On the 26th of February 2019, the department held a workshop among academic staff members to generate and capture group discussions on (1) Traditional forms of research impact, and (2) Non-traditional forms of research impact. This whole-day workshop was held at the Domain’s Winter Garden Pavilion and was designed to keep staff members focused on the workshop agenda, and away from other distractions.

So, what is Research Impact?  Here are some definitions of research impact from different sources:

  • Webster: Impact is the impression of one thing on another e.g. a significant or major effect of science on our society
  • Wiley Research Impact Forum: Research Impact is the effect you make on society and the community around you
  • UK Research Excellence Framework: Research Impact is an effect on, change or benefit to the economy, society, culture, public policy or services, health, the environment or quality of life, beyond academia

For traditional forms of research impact, the groups discussed how research excellence, and the measuring of such excellence, played a key role. One exercise the participants carried out was in reviewing relevant high-quality publications in the premier journal Nature and reflected on where one’s own research sat in comparison.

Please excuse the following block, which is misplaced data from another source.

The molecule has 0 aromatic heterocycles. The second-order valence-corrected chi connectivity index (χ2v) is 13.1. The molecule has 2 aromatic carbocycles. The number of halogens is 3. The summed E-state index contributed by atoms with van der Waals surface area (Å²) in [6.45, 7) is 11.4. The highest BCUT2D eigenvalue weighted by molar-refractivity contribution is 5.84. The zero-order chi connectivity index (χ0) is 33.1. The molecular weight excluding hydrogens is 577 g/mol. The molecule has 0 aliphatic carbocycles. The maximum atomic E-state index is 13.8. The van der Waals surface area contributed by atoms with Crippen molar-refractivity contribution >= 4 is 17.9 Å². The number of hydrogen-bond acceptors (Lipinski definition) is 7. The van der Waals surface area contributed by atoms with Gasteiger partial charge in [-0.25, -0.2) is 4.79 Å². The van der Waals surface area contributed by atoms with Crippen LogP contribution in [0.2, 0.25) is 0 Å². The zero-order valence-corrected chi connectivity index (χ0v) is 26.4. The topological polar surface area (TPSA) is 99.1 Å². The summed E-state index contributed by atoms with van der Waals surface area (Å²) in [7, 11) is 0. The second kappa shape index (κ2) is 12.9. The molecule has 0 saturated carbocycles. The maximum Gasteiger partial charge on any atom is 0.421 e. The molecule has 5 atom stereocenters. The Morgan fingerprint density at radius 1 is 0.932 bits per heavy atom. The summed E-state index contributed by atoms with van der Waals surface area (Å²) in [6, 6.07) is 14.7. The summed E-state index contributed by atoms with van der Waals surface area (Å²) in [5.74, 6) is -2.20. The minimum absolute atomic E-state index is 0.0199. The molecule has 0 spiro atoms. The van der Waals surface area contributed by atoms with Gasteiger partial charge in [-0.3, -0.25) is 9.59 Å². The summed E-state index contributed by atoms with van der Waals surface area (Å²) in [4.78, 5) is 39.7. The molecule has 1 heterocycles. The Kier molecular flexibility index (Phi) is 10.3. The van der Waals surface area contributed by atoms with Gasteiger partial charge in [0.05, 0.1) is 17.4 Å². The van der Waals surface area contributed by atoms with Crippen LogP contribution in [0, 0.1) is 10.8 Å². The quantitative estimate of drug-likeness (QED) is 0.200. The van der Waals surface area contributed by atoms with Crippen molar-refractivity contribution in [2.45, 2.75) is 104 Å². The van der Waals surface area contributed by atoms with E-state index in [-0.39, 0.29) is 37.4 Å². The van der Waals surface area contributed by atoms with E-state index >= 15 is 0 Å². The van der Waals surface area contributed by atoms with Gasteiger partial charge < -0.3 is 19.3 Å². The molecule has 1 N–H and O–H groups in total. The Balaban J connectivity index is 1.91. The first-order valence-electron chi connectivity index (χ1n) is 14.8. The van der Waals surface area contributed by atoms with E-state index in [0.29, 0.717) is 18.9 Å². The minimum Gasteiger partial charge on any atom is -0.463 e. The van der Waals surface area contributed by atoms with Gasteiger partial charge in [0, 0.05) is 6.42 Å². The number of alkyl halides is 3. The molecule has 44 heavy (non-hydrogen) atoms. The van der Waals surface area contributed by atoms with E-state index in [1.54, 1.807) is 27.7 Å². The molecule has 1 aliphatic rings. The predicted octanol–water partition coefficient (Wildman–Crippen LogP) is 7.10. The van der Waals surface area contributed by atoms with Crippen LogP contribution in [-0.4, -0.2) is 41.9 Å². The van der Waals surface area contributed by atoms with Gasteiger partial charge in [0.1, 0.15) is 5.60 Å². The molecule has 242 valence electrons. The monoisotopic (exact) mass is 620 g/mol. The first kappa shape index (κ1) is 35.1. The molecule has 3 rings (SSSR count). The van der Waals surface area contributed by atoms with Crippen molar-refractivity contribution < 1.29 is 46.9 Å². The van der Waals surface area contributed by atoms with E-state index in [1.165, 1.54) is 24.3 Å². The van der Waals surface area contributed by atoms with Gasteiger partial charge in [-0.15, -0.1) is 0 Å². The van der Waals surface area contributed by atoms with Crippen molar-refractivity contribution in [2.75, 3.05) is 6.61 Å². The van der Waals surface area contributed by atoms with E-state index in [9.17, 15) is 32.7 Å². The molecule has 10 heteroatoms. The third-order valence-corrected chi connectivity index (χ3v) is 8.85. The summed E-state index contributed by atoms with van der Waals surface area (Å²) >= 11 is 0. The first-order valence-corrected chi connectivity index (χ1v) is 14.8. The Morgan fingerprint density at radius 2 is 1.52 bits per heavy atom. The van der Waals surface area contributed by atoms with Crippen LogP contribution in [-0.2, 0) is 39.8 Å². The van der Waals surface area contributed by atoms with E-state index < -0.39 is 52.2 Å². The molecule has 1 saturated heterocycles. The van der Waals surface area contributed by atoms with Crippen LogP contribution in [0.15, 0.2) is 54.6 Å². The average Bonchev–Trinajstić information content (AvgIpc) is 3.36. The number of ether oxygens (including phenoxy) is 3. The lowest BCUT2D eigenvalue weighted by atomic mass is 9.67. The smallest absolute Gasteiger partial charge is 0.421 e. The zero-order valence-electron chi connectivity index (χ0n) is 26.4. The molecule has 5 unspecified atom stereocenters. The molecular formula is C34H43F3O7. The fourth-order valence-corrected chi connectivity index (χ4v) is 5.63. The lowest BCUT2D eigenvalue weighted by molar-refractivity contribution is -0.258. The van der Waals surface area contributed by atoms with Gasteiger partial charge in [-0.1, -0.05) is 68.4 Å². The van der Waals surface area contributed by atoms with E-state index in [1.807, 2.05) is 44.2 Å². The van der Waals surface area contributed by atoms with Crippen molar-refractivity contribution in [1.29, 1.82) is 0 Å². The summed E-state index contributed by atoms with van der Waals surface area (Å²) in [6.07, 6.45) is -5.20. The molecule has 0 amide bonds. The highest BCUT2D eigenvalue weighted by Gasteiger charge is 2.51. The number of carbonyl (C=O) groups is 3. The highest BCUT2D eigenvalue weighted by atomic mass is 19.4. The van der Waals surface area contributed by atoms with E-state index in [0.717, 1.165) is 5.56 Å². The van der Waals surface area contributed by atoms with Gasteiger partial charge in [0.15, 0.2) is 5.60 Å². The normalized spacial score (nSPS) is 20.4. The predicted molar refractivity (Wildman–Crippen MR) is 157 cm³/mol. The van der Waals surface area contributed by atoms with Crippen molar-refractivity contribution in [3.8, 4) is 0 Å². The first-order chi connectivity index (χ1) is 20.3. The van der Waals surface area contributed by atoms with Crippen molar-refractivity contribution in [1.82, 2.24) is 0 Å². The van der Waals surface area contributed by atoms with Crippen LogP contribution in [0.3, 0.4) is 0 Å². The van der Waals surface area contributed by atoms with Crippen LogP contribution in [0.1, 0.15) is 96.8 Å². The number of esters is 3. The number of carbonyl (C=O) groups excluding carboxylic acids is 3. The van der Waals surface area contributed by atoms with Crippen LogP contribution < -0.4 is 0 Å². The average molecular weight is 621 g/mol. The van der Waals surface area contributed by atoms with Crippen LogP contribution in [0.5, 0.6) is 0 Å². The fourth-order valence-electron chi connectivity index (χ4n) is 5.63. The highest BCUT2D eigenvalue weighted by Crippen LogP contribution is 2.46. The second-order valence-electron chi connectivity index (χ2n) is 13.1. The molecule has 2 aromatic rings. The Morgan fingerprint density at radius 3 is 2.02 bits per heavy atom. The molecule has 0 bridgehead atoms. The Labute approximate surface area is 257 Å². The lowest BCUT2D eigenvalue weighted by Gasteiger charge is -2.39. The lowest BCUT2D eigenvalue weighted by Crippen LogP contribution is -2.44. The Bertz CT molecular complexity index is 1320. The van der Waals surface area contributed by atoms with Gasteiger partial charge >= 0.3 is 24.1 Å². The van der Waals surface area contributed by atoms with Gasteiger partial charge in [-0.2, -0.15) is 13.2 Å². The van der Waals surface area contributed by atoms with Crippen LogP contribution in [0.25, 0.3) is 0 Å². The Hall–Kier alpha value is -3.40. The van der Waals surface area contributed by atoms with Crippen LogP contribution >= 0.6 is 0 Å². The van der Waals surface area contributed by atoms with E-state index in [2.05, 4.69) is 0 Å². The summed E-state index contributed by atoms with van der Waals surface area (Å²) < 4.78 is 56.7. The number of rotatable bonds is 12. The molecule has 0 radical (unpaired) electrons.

For non-traditional forms of research impact, the groups discussed how significant the department research was in being able to benefit and influence lives, communities and society. The challenge would be how such influence is determined and then measured. One important point that was raised was that probably the most effective impact academic research can have, has been in research-led teaching. The extent to which new and cutting-edge research of individual staff members is incorporated into the curriculum should be quantified and the outcomes measured – for example in student and alumni feedback from having been exposed to these ideas.


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